COREY TAYLOR: 'I'm Never Doing Another Politics Book Ever Again'
March 12, 2022
During an appearance on the March 3 episode of Doug Bradley's "Down To Hell" show, SLIPKNOT frontman Corey Taylor was asked if he has plans to write another book. He responded (as transcribed by BLABBERMOUTH.NET): "I kind of put a pause on the books about five years ago because [my last book, 2017's 'America 51'] almost killed me. It was such a gnarly, gnarly experience. But I'm actually getting the itch to do another one again. And not just another one but, like, another fun [book]."
Taylor went on to elaborate on why writing "America 51" was so unenjoyable for him. "That was very political," he said. "And I won't bore anybody with my partisan crap, but it was just the lamentations of somebody who could see that we were in for a very long four years.
"When I wrote that, it was definitely something I needed to say," he continued. "And I was, like, 'You know what? I'm never doing another politics book ever again. I don't even care.'"
When co-host Steph Sciullo pointed out that a lot of artists won't voice their opinions because they don't want to alienate any of their fans, Corey said: "But then they get so bent out of shape when people think that they're fake or they're two-dimensional. It's, like, well, if you acted like yourself, maybe people would get a chance to get to know you and they would see that you're a three-dimensional person. It's this lambastic white-bred bullshit that keeps people from enjoying what they do.
"Early on, I said I don't care if it gets me in trouble," Taylor explained. "I'm gonna speak my mind. I'm not gonna be a jerk — well, okay, I was a jerk a handful of times — but I'm not gonna censor myself. If I have an opinion about something, I'm gonna say it. And I think people find that refreshing. I know it annoys some people, but at the same time, they're, like, at least you know you're gonna get exactly what I think."
A year ago, Taylor told Matt Pinfield of 95.5 KLOS's "New & Approved" series that he was "starting to get the itch" to write his fifth book. "I've got a concept in mind," he said. "It has to do with social media and the age that we live in — the 'outrage' age. And it's starting to really kind of form in my head. I may actually write it soon. Because it's really kind of out of control out there right now.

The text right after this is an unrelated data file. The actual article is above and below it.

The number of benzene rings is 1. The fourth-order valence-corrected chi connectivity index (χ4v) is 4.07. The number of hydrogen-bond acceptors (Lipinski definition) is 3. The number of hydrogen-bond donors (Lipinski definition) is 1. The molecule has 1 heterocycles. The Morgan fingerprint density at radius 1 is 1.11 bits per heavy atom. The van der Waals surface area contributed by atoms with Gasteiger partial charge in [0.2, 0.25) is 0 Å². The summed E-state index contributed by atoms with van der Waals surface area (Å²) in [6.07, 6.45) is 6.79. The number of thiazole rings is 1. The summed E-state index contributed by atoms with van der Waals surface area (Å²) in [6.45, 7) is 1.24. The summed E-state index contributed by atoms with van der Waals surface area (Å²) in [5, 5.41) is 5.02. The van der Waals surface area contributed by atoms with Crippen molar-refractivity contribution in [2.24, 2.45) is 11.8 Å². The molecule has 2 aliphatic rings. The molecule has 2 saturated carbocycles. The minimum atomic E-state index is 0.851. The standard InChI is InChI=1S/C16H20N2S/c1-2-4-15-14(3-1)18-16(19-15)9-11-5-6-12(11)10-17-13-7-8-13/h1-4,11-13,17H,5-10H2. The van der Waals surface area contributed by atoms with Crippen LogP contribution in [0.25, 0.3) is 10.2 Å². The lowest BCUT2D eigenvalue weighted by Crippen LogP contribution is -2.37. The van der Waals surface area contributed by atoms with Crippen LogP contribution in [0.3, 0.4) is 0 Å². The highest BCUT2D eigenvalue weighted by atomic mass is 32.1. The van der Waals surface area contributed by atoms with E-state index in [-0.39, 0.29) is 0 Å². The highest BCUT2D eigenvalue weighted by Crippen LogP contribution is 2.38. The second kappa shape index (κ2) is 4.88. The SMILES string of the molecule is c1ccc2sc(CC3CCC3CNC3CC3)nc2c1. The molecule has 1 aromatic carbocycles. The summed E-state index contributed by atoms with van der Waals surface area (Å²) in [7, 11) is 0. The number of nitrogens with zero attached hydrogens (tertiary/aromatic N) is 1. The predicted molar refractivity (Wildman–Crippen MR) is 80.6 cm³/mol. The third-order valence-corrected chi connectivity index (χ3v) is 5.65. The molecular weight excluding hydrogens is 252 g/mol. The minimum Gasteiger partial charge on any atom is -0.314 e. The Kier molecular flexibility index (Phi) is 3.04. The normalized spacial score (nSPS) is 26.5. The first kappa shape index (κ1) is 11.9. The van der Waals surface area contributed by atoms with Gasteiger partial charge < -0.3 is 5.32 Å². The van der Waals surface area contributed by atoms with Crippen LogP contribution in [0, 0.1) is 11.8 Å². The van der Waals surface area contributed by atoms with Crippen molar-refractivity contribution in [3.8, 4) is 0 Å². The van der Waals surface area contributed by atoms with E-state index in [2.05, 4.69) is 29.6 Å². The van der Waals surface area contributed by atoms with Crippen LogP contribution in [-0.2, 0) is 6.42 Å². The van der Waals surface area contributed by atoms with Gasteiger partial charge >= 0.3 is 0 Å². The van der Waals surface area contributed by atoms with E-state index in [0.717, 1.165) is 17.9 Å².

"I was reading about how Gen Z is trying to cancel Eminem because of one line that was in a Rihanna song that he did with her," he continued. "And I'm just, like, is that where we are right now? I mean, at this point, you're talking about the Salem witch trials. You're talking about America in the '20s where the KKK was a political force. You're talking about complete condemnation without context or any rationalization for an action like that. And to me, that's [what's] most dangerous — when the mob decides that you're gone. That is Caesar at the Colosseum, for god's sakes. That's when it's dangerous. The level of censorship that we're starting to see… And I'm not saying that certain things haven't been said that easily offend people. However, the flipside of that is that you can't even make a joke anymore — even in the cleanest of situations. [People] completely turn on you. And there's not one hint of satire, there's no hint of irony — it's just all-out rage, and it's all through this [shows his smartphone]. And that's when it's really greedy, that's when it's really dirty. It can't be that way. If we can't have a conversation, how the hell are we gonna communicate. And if we can't understand the difference between metaphor and complete reality, then we're in real trouble. And that's where I'm leaning with the book."
Roughly one-third of "America 51" was dedicated to Corey's derision for President Donald Trump.
Corey previously said that "writing a book" is "quite different" from writing songs. "With a book, I could just fucking vomit from the brain," he explained. "But with music, at least for me, I like the confines of it, I like the structure. I love songs, I love getting in, being concise, getting people with a hook, blasting them... Whether it's fucking angry or melodic, and then getting out and leaving them wanting more. So, to me, the book lets me unleash it and kinda take shit to its natural end, as far as that goes. Because my brain is fucked up. So I will take that as far as it will go until I kind of sit there and go, 'I have no way to beat that to the fucking death anymore.' And I kind of go from there. So it's good to kinda have no rules, and rules. It's refreshing."
Corey, who is often referred to as the "Great Big Mouth" due to his outspoken views, told the 94.3 KILO radio station in a 2017 interview that he is not worried about possible fallout from his comments. "That's part of being an American," he explained. "I mean, nothing drives me more crazy than when somebody says to celebrities or whatever, 'Why don't you just stick to acting?' And I'm, like, 'What? Leave politics to you? Why don't you stick to writing bad reviews in your mom's basement? Just shut your mouth. I'm just as American as you are, I have every right to say what I want, and you can shove that kind of attitude straight up your ass."
In February, Taylor released a new solo album, titled "CMFB…Sides", via Roadrunner Records. "CMFB…Sides" comprises nine previously unreleased B-sides, covers of tunes that inspired Corey, acoustic renditions, and live versions.
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